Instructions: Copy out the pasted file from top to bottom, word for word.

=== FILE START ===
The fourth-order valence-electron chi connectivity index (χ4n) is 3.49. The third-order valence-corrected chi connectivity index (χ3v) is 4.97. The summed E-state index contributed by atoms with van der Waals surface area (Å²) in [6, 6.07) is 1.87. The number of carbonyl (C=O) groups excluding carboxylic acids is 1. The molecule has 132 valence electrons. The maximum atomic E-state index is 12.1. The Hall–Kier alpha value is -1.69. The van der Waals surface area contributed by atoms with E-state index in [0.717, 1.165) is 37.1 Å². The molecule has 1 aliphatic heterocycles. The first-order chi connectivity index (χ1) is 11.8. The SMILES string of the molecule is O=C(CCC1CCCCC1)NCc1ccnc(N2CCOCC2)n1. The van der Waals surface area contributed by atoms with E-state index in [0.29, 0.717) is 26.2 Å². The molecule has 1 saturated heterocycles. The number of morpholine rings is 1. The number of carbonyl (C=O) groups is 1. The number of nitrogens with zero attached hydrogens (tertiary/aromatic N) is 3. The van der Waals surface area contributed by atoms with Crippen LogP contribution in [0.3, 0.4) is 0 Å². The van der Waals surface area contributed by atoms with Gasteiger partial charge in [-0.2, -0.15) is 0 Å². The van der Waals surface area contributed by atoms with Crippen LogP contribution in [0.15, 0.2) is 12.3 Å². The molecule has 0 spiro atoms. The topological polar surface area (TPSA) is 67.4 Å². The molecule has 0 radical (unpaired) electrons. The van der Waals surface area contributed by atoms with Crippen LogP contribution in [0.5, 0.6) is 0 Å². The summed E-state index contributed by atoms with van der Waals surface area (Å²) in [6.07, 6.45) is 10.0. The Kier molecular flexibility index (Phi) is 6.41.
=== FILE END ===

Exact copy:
The fourth-order valence-electron chi connectivity index (χ4n) is 3.49. The third-order valence-corrected chi connectivity index (χ3v) is 4.97. The summed E-state index contributed by atoms with van der Waals surface area (Å²) in [6, 6.07) is 1.87. The number of carbonyl (C=O) groups excluding carboxylic acids is 1. The molecule has 132 valence electrons. The maximum atomic E-state index is 12.1. The Hall–Kier alpha value is -1.69. The van der Waals surface area contributed by atoms with E-state index in [0.717, 1.165) is 37.1 Å². The molecule has 1 aliphatic heterocycles. The first-order chi connectivity index (χ1) is 11.8. The SMILES string of the molecule is O=C(CCC1CCCCC1)NCc1ccnc(N2CCOCC2)n1. The van der Waals surface area contributed by atoms with E-state index in [0.29, 0.717) is 26.2 Å². The molecule has 1 saturated heterocycles. The number of morpholine rings is 1. The number of carbonyl (C=O) groups is 1. The number of nitrogens with zero attached hydrogens (tertiary/aromatic N) is 3. The van der Waals surface area contributed by atoms with Crippen LogP contribution in [0.3, 0.4) is 0 Å². The van der Waals surface area contributed by atoms with Gasteiger partial charge in [-0.2, -0.15) is 0 Å². The van der Waals surface area contributed by atoms with Crippen LogP contribution in [0.15, 0.2) is 12.3 Å². The molecule has 0 spiro atoms. The topological polar surface area (TPSA) is 67.4 Å². The molecule has 0 radical (unpaired) electrons. The van der Waals surface area contributed by atoms with Crippen LogP contribution in [0.5, 0.6) is 0 Å². The summed E-state index contributed by atoms with van der Waals surface area (Å²) in [6.07, 6.45) is 10.0. The Kier molecular flexibility index (Phi) is 6.41.